strategic role in international affairs while working with the United States and
other nations to effect global prosperity and peace. Let us focus not just on matters routine but also on transformational ideas. Ideas which can focus not just on creating wealth but also on creating value for our society.
[Applause] Religion in India. According to the 2011
census, India is 79.8% Hindu, 14.2%
Muslim, 2.3% Christian and 1.7% Sikh. Relations between
religions in India are generally peaceful, especially at a personal level.
However, several religious riots and attacks have occurred at great loss of
life. [Music] India is a secular country which in
theory means the government does not favor one religion over another. But in
practice, this has not always been the case. For example, Indian state
governments can and do seize management of Hindu temples and control their
income while allowing other religions to manage their places of worship including
mosques and churches. In addition, the laws regarding inheritance, marriage,
divorce, adoption and other family issues are different for Hindus, Muslims and
Christians. This is unlike the US and other countries where the same laws
apply to all citizens regardless of religion. Despite movements to bring
communal peace and religious equality to all faiths, this unequal treatment of
religions in the Indian Constitution is an ongoing source of discontent and
discord. It may seem strange that it is often the majority Hindu community that
is unfairly treated. Pilgrimage For at least the last 2000 years,
religious pilgrimage has been a popular practice among the Hindus of India. There
are hundreds of national pilgrimage destinations, sacred places along rivers,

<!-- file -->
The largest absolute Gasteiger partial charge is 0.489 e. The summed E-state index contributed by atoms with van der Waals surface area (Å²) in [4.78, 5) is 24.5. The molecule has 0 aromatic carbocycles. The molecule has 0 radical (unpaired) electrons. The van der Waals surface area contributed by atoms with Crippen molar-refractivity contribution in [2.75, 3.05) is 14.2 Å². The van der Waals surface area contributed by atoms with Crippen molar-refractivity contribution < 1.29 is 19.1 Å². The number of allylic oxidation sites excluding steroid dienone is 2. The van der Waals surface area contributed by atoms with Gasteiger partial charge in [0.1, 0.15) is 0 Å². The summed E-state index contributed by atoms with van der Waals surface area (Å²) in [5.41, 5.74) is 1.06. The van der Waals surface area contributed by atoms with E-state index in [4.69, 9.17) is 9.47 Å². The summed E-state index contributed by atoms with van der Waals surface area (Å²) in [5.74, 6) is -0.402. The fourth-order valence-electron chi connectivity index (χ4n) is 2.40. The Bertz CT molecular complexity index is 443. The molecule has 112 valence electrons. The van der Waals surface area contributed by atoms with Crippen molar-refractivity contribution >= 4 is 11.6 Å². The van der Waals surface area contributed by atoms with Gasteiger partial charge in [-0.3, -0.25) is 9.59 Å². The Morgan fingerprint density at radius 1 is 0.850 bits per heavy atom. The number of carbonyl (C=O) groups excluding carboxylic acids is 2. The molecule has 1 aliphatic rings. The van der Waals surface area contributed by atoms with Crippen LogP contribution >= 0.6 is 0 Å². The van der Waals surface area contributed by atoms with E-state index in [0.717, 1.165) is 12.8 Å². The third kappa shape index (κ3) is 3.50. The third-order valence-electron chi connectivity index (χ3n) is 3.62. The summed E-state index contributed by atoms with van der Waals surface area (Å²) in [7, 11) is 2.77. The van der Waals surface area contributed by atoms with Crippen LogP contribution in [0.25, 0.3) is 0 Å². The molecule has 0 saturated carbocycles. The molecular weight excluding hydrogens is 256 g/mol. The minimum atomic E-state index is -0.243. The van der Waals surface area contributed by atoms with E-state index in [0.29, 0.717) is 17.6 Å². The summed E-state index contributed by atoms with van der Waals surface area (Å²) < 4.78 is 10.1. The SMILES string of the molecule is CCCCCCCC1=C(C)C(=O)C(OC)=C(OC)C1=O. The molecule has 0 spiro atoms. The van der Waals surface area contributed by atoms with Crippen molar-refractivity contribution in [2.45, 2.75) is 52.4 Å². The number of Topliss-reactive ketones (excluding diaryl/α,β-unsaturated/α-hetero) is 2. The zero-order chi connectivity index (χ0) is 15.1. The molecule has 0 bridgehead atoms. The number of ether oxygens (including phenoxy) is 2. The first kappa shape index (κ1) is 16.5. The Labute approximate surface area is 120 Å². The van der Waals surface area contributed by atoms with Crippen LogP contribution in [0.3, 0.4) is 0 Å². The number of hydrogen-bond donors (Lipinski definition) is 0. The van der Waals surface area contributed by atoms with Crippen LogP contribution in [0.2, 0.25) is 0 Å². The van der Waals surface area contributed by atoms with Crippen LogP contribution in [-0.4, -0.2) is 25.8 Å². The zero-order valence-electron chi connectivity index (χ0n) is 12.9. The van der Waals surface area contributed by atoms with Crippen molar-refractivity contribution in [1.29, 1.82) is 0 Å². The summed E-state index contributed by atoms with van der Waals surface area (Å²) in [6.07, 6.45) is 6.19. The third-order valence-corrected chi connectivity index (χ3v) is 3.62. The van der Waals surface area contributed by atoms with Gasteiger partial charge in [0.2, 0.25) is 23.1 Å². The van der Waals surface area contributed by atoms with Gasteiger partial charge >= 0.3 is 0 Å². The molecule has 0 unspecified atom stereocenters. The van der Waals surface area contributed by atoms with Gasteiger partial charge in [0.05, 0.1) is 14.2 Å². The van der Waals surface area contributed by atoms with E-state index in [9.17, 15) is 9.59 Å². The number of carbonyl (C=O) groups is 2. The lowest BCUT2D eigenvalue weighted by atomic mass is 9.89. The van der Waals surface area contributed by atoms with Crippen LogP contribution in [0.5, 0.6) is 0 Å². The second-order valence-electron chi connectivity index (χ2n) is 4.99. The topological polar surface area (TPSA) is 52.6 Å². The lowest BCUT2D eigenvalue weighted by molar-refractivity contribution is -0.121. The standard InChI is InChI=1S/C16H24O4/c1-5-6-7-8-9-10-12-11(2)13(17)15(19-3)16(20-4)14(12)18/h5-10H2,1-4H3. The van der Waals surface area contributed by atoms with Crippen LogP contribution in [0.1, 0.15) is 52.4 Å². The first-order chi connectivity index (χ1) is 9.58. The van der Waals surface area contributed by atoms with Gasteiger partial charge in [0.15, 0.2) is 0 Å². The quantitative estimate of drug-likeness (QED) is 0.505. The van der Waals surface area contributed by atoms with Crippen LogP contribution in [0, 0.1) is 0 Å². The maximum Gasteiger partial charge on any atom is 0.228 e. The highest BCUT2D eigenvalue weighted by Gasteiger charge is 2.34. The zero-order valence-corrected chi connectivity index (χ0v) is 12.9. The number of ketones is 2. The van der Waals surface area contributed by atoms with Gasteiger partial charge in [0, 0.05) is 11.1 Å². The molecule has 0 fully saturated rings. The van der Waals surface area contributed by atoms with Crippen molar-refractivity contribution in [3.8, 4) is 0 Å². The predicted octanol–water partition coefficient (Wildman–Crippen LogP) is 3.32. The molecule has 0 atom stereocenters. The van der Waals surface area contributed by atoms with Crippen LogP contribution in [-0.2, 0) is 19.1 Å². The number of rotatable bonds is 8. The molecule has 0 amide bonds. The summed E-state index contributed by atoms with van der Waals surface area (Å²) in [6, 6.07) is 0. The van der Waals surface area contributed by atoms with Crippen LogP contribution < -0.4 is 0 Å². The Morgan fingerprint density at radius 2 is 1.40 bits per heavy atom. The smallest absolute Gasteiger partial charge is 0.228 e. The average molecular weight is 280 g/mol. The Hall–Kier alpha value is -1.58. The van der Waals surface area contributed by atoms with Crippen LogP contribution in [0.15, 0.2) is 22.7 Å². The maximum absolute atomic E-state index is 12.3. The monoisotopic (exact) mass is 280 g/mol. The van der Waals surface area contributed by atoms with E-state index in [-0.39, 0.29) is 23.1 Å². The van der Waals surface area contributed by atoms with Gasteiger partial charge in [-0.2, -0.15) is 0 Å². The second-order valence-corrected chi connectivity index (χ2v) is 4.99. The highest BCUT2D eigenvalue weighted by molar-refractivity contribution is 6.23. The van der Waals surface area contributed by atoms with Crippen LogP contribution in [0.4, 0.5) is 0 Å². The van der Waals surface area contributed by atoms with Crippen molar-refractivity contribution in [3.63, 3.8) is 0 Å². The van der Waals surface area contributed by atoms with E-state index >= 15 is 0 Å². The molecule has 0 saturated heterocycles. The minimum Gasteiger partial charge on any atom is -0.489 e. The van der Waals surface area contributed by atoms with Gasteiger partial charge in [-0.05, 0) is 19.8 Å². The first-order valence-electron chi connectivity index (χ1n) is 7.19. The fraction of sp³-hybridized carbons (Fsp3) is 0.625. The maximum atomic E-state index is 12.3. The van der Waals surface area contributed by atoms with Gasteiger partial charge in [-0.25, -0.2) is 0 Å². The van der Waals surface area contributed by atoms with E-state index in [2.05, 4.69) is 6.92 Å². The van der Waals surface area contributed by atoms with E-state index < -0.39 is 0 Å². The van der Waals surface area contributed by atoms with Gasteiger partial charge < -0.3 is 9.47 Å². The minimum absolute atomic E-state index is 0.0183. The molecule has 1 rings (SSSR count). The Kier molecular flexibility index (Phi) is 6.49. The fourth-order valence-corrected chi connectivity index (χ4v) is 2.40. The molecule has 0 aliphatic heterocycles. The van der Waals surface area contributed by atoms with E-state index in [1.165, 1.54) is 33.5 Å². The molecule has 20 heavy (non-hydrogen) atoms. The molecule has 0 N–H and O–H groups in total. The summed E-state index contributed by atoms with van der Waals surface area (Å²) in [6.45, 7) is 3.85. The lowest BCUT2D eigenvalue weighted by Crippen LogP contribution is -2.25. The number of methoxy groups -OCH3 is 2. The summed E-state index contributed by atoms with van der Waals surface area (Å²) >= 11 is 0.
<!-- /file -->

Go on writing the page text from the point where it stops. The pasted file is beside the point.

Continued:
sacred cities, sacred mountains and the country’s major temples. Reaching some
can be extremely challenging, such as the Holi Amarnath cave at twelve thousand,
seven hundred feet in the Himalayas which requires a four day hike. But most
are of easy access. An immensely popular pilgrimage destination is Rameshwaram,
not far from Kanyakumari. It was established according to Hindu lore in
ancient times by Lord Rama himself who worshiped God Siva here. The central
practice of this temple is to take a ritual bath from its 22 wells to atone
for past misdeeds. Obviously pilgrims dress with this in mind. Pilgrims here
move from well to well in the labyrinthine temple corridors, often at a
running pace. At each well they hold firmly in their mind a past deed they
regret and want forgiveness for. Wells are said to affect different kinds of
karma. Of course, there are skeptics even here who doubt that such release from
past karmas is possible, but anyone who has gone through all 22 wells in the two
hours it takes has an unexplainable feeling that something extraordinary and
purifying has happened to them. Pilgrimage is so popular in India that
family vacations are planned around visits to sacred sites. Through
pilgrimage, the population moves fluidly throughout the country thus linking
together citizens of various regions. Hinduism’s Impact Today In our modern
world, Hindu ideas have spread far and wide from their origins. In part four we
learned about two of these: respect for all religions, taught by Swami
Vivekananda, and political change by nonviolent means, exemplified by Mahatma
Gandhi. It may surprise you, but English translations of the Vedas,
Upanishads and Bhagavad Gita had an impact on famous 19th century American
writers, including Ralph Waldo Emerson, Walt Whitman and Henry David Thoreau.
These authors in turn influenced generations of scholars and writers:
William James, Herman Melville, TS Eliot and Aldous Huxley, to name a few.
Swami Vivekananda himself came to America multiple times around 1900.
Swamis and other Hindu religious teachers visited throughout the 20th
century, some establishing organizations propagating Hindu thought usually under
the banner of yoga. In this way, an understanding of key Hindu concepts such
as karma, dharma and reincarnation found its way to the West. “Do you believe in karma?”
“Karma is a word, like love, a way of saying what I am here to do. I do not
resent my karma. I’m grateful for it, grateful for my wonderful wife, for my
beautiful daughter. They are gifts and so I do what I must do to honor them.” Did
you know that one-fourth of all Americans believe in reincarnation? That
unexpected number has shown up in polls of religious belief since the 1950s and
cuts across religious affiliation. Hindu practices such as hatha yoga and
meditation are now common in Europe and the Americas, so much so that in 2015 the